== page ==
What on earth makes the mainstream mode of education an accomplice in the human exploitation of the environment? Among many complicated causes I highlight one as decisive, which is the separation between human beings and the environment with respect to body and mind. This sounds confusing because everyone is definitely situated, living and working in a specific environment, e.g. home, classroom, office, park, café, market, and so on. The problem is that being in a place does not necessarily mean that one cares about and feels a connection with this place. When we take the environs as replaceable, resourceful, instrumental and objective spaces, we come to feel that our surroundings and the things and non-human beings within are just materials prepared for our access and use. Their value depends on how useful, how convenient, how efficient they are to serve our purpose. More importantly in the realistic world, the value of the environs is often determined by how much profit can be generated from this area.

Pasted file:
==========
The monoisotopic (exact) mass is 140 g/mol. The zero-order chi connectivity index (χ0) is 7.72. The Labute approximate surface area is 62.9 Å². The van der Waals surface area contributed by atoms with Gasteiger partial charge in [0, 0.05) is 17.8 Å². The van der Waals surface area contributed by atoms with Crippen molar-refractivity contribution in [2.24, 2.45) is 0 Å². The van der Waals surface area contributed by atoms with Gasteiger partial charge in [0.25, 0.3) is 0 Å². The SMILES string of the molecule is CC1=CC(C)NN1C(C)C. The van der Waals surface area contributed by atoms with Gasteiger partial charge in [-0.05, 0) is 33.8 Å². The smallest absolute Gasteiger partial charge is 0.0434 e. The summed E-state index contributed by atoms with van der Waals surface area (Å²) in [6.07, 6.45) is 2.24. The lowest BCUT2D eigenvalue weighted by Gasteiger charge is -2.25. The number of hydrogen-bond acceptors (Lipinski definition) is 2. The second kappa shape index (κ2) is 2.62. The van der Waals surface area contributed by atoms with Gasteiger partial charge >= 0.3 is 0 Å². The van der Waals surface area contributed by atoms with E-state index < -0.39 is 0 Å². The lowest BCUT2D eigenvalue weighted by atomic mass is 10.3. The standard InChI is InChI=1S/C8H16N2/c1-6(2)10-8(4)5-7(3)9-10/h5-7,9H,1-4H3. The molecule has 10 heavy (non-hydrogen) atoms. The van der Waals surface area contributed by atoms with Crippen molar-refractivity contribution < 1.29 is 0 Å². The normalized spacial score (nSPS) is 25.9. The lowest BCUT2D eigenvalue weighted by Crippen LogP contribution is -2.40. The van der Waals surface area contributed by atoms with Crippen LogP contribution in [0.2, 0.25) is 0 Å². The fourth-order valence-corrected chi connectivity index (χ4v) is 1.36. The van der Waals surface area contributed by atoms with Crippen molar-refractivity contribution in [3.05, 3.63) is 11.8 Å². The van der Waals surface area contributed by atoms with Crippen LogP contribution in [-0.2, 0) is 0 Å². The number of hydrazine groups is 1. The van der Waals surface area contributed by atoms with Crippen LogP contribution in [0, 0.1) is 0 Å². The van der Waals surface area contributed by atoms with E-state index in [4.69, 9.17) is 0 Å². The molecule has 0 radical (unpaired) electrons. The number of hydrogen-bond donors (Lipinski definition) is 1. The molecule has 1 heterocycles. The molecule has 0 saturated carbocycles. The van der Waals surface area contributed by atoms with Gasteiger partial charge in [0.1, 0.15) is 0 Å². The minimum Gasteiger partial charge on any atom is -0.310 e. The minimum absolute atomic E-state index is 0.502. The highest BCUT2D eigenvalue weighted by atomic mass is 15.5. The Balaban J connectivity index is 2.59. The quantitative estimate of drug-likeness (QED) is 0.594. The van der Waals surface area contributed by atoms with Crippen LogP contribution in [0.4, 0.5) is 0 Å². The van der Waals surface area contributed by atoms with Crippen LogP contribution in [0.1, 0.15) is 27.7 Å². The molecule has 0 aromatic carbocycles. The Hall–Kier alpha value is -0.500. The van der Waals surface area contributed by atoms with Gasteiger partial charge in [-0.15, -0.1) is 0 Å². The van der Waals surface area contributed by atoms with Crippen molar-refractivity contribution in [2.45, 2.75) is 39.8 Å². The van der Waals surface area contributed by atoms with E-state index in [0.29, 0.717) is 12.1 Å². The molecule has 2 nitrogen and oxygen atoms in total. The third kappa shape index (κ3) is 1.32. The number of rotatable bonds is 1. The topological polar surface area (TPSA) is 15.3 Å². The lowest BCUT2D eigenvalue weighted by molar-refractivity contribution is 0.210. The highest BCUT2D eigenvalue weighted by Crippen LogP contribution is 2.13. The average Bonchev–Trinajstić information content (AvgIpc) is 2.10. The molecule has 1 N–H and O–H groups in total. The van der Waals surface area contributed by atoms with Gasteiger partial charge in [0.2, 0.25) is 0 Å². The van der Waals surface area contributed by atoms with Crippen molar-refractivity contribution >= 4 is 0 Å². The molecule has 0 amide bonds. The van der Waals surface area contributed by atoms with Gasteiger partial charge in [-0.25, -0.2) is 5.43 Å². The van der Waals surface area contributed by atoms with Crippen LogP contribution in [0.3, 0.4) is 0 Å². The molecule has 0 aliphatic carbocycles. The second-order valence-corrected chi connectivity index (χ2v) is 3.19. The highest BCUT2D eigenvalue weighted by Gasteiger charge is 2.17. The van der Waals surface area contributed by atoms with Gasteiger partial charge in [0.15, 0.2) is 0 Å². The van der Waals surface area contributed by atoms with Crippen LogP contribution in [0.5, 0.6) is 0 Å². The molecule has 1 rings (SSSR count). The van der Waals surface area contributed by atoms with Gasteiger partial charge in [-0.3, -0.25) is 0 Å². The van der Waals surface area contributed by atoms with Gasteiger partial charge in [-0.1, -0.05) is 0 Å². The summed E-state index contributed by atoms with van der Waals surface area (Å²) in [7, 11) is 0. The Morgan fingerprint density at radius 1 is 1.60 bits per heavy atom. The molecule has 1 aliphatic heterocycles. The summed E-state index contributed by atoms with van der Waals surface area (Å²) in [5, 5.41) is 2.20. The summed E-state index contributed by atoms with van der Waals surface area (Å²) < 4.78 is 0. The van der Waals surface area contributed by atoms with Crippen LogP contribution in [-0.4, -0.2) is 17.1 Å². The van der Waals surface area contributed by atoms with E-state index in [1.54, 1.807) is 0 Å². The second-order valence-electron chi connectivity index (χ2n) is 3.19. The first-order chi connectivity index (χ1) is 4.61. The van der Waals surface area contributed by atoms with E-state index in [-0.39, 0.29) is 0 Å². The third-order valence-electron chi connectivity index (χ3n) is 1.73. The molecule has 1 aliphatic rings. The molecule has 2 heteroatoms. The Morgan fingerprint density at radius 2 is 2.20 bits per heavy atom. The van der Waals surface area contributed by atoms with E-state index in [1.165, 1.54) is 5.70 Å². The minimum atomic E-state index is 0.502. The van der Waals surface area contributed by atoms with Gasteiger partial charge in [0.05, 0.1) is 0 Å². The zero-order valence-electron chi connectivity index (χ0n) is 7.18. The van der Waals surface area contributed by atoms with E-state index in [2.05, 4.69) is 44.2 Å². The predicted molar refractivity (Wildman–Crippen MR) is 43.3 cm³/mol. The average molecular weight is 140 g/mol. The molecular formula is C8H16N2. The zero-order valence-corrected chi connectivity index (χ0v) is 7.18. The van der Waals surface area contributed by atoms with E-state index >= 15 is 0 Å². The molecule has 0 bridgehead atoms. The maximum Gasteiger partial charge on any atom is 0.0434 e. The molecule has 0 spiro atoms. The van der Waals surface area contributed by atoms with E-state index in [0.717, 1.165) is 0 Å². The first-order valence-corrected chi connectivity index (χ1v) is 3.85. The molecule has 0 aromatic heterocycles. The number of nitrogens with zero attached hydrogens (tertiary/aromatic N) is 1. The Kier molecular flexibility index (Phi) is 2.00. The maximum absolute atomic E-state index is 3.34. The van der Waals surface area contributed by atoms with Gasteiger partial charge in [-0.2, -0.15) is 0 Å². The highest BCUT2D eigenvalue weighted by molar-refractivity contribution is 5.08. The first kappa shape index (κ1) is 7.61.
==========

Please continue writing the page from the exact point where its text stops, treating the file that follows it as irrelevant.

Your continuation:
With this premise, the current education has been driven to develop under the guidance of pragmatic and useful values, and thereby the status of the place presented in education is a resource. Human beings no longer care about the “meaning” and “meaningfulness” of the place. The value of a place, indeed, turns into the price of the place, especially the market price, the monetary price. Hence the meaning of the place does not count. Consider more deeply. The meaning of a place comes from the evaluation based on personal, individual and private experience of the place, which cannot be substituted or exchanged with the experience of others. A place matters or means to me because I have my own personal, subjective and private experience of this place, which means, I contact and interact with the place with my own body and mind. When a place does not mean something to me but only has a market value to me, I do not dedicate my body and mind to it. I can only invest my intellect in it, to calculate its costs and benefits, how useful it is.